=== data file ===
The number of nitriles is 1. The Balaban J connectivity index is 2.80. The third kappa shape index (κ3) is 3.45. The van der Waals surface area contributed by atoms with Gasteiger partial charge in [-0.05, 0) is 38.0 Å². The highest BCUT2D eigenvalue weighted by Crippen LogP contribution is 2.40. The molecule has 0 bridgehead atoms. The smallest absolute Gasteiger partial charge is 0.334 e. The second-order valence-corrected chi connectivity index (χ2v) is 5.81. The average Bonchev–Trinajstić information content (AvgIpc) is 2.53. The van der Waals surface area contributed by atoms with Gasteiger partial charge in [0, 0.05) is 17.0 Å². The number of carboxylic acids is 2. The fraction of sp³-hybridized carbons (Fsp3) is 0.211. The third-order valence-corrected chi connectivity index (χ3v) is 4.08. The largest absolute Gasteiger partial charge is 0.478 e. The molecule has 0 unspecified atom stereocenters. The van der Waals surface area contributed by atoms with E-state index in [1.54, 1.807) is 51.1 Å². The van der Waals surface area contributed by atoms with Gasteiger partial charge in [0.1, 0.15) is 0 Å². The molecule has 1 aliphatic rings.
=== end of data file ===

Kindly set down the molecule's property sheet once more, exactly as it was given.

The number of nitriles is 1. The Balaban J connectivity index is 2.80. The third kappa shape index (κ3) is 3.45. The van der Waals surface area contributed by atoms with Gasteiger partial charge in [-0.05, 0) is 38.0 Å². The highest BCUT2D eigenvalue weighted by Crippen LogP contribution is 2.40. The molecule has 0 bridgehead atoms. The smallest absolute Gasteiger partial charge is 0.334 e. The second-order valence-corrected chi connectivity index (χ2v) is 5.81. The average Bonchev–Trinajstić information content (AvgIpc) is 2.53. The van der Waals surface area contributed by atoms with Gasteiger partial charge in [0, 0.05) is 17.0 Å². The number of carboxylic acids is 2. The fraction of sp³-hybridized carbons (Fsp3) is 0.211. The third-order valence-corrected chi connectivity index (χ3v) is 4.08. The largest absolute Gasteiger partial charge is 0.478 e. The molecule has 0 unspecified atom stereocenters. The van der Waals surface area contributed by atoms with E-state index in [1.54, 1.807) is 51.1 Å². The van der Waals surface area contributed by atoms with Gasteiger partial charge in [0.1, 0.15) is 0 Å². The molecule has 1 aliphatic rings.